The Hungarian government’s announcement that it will remove posters denouncing Hungarian-born Jewish tycoon George Soros before Prime Minister Benjamin Netanyahu’s arrival in the country does not in any way mitigate the premier’s scandalous behavior in this matter.
Hungarian Prime Minister Viktor Orban and his party, Fidesz, are conducting a nationalist, racist and Islamophobic election campaign. With rhetoric that is most familiar to the Israeli ear, they claim that Soros is funding civil society organizations and liberal nonprofits in Hungary. The Jewish community in Hungary has expressed concern that the campaign is encouraging anti-Semitism, and the Israeli ambassador in Hungary issued a condemnation and demanded the posters be removed. But the Hungarian right’s ideological partners among the Israeli right wing were infuriated by the ambassador’s announcement, as it ostensibly defended Soros, whom they see as assisting the BDS (boycott, divestment and sanctions) movement against Israel.
Netanyahu, as usual, succumbed to the pressure, and his office ordered the Foreign Ministry to issue a clarification, stating that the earlier condemnation “in no way was meant to delegitimize criticism of George Soros, who continuously undermines Israel’s democratically elected governments by funding organizations that defame the Jewish state and seek to deny it the right to defend itself.”
Ultra-nationalism is and has always been inherently linked to anti-Semitism, including hatred of the “universal Jew,” whose very existence is seen as a threat to subvert the world’s division into nations. The behavior of the Netanyahu government shows that even Israel, the Jewish state, is not immune to this hatred.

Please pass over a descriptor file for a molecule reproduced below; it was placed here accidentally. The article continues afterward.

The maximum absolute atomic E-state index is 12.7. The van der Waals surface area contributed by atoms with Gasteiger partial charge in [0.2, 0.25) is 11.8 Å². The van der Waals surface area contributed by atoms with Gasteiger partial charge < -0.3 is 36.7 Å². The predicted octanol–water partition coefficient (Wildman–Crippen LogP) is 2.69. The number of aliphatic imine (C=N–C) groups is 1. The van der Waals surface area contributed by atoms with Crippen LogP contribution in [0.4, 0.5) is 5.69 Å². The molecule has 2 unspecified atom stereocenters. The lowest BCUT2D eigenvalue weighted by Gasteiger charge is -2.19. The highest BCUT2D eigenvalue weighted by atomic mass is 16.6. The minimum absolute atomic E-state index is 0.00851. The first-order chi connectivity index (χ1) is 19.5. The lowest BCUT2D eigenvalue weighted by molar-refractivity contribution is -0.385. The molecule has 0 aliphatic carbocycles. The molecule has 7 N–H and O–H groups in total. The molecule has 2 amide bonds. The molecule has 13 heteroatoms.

Israelis don’t need Soros to know that Jews can be declared subversives in their own country. Those who advance universalist agendas and fight for human rights, including the rights of minorities and foreigners, are denounced in Israel as enemies. Their Jewishness is irrelevant to this loyalty test. Moreover, the more Israelis view the occupation not as a problem to resolve but as the flagship of Jewish nationalism, the more its opponents are perceived as enemies of the people.
It seems loyalty to Israel is being evaluated by new parameters in keeping with the spirit of the times. Two weeks ago Orban praised the Holocaust-era Hungarian ruler Miklos Horthy, who collaborated with the Nazis and under whom half a million Hungarian Jews were sent to the death camps. Israel protested Orban’s comments, but so as not to affect Netanyahu’s planned meeting with him next week, made do with the weak clarification offered by the Hungarian foreign minister.
The more nationalistic Israel becomes, the more the hatred of those carrying the banner of moral values and a universalist identity will grow, and they will be perceived as enemies even if they are Jews. At the same time, Israel’s affection will grow for those who promote nationalism and xenophobia, even if they are anti-Semites.
The above article is Haaretz's lead editorial, as published in the Hebrew and English newspapers in Israel.
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